The Quotable Jane Austen for Evil People: Mansfield Park Edition -The Toast

Skip to the article, or search this site

Home: The Toast

Previous editions of the Quotable Jane Austen for Evil People can be found here.

When a guy at a party asks if you want to go see a movie with him next weekend:

“Do not you know that, of all things upon earth, that is the least likely to happen?”

When preparing your children for the arrival of your foreign exchange student from Scotland:

“We shall probably see much to wish altered in her, and must prepare ourselves for gross ignorance, some meanness of opinions, and very distressing vulgarity of manner.”

When talking to a third party about your friend’s fondness for white denim:

“I am sure I should have been ashamed of myself, if I had not known better long before I was as old as she.”

When discussing your niece’s decision to attend a state college instead of going to Bard like your own daughter:

“To be sure, my dear, that is very stupid indeed, and shows a great want of genius and emulation.”

When informing your child that you’ve decided to murder her and bury her with her dead aunt:

“So, Fanny, you are going to leave us, and live with my sister. How shall you like it?”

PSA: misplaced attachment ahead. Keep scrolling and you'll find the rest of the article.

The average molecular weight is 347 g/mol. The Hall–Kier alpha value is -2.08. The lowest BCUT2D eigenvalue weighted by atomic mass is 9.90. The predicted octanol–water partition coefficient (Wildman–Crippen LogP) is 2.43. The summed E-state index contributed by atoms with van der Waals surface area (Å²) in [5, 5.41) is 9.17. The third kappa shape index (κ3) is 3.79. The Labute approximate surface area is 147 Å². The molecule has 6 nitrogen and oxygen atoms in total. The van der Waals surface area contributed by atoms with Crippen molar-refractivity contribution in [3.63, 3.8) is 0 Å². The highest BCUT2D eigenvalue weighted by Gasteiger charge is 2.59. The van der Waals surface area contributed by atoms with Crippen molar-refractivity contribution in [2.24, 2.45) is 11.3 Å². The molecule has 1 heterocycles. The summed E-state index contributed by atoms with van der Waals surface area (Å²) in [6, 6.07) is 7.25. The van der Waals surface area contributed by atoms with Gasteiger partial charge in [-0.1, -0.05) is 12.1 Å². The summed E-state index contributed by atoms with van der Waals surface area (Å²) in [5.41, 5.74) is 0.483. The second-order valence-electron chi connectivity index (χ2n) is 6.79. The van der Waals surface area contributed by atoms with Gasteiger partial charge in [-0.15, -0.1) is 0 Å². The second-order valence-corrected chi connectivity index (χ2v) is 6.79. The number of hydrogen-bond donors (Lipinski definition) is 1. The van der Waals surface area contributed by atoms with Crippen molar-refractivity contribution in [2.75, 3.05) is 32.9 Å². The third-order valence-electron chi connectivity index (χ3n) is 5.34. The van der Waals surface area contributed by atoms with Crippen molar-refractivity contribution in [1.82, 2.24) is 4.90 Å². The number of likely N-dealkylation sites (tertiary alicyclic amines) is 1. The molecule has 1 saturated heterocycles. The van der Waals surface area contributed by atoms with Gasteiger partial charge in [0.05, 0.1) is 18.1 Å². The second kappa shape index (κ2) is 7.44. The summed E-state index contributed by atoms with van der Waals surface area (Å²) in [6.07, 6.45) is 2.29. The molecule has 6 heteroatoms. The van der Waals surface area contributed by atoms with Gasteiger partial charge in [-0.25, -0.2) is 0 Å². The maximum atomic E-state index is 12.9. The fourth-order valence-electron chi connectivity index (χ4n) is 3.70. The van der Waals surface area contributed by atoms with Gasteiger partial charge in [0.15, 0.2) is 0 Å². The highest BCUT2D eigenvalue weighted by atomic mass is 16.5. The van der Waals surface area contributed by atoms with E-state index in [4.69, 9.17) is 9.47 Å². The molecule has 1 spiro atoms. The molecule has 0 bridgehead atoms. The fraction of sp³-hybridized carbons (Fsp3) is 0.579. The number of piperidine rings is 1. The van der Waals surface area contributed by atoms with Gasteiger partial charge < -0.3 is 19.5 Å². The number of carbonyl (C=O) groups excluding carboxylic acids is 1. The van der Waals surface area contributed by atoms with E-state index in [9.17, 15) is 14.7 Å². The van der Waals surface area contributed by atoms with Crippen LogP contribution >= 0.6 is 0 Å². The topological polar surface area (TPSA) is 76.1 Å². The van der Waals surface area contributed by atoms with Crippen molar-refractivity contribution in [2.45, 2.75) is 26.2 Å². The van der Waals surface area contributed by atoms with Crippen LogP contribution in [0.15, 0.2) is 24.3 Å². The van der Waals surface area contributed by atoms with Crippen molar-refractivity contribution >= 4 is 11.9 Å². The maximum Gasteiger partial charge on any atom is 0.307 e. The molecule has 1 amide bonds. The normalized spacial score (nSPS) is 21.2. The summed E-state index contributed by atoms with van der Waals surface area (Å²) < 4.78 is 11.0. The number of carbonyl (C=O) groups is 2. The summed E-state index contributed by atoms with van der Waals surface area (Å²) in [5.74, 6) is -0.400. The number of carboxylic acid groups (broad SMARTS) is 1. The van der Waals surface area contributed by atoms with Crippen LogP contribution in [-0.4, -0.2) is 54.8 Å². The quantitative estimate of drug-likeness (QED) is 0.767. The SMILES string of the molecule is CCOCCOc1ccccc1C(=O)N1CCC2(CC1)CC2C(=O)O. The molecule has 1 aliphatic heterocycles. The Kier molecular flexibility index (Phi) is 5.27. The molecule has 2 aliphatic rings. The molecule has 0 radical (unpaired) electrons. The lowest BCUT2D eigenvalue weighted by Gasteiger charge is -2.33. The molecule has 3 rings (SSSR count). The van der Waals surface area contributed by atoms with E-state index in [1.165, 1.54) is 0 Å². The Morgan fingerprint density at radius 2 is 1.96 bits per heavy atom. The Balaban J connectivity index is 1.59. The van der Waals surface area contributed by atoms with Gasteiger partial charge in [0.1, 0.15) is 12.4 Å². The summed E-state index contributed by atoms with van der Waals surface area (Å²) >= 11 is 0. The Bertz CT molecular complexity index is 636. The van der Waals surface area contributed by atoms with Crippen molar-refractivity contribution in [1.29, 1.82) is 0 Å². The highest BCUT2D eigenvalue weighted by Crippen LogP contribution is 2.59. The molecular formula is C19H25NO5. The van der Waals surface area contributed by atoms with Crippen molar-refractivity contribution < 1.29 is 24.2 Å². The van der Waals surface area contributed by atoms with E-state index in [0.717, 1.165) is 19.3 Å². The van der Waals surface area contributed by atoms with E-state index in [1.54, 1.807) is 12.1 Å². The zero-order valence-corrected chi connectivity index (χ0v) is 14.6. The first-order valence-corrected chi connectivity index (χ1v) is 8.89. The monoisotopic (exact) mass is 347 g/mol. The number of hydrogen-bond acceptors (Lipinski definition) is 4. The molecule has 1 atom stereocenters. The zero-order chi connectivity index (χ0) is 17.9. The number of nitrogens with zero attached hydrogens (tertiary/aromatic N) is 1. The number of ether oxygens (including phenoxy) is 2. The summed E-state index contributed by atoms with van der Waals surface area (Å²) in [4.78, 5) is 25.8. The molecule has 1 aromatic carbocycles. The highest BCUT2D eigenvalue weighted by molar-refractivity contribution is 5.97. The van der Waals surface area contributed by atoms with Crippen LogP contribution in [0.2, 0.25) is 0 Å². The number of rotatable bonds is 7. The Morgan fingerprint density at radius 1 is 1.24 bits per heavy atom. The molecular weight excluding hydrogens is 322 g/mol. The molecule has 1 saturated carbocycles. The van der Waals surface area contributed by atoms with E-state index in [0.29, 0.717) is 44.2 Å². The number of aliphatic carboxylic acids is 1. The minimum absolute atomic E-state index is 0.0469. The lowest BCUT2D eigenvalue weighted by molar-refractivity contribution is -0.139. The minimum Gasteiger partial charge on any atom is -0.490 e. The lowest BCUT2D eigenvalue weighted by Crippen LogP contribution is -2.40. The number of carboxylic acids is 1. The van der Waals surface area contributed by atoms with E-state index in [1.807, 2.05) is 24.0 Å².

When loudly commenting on the prelude at a child’s violin recital:

“This is not a very promising beginning.”

When gazing down the rows to select a sacrifice for the giant ape:

“A girl of fifteen!”

When telling your housekeeper that you will not be giving her bus fare to your knitting retreat in Big Sur:

“But you must come up and tack on my patterns just the same.”

When announcing your divorce to your six year old son:

“It can make very little difference to you, whether you are in one home or the other.”

When attempting to convince terminally-ill patients to check into your homeopathic clinic:

“Stay with us, and we will cure you.”

When justifying your decision to dump a visiting cousin on your babysitter without advance notice or more money:

“It will be just the same to Miss Lee whether she has three girls to teach, or only two–there can be no difference.”

When refusing to throw a rope to Mr. Crawford as he sinks further into the swamp:

“Mr. Crawford must take care of himself.”

Works Referenced:

Jane Austen, Mansfield Park (Indiebound | Amazon)

Add a comment

Skip to the top of the page, search this site, or read the article again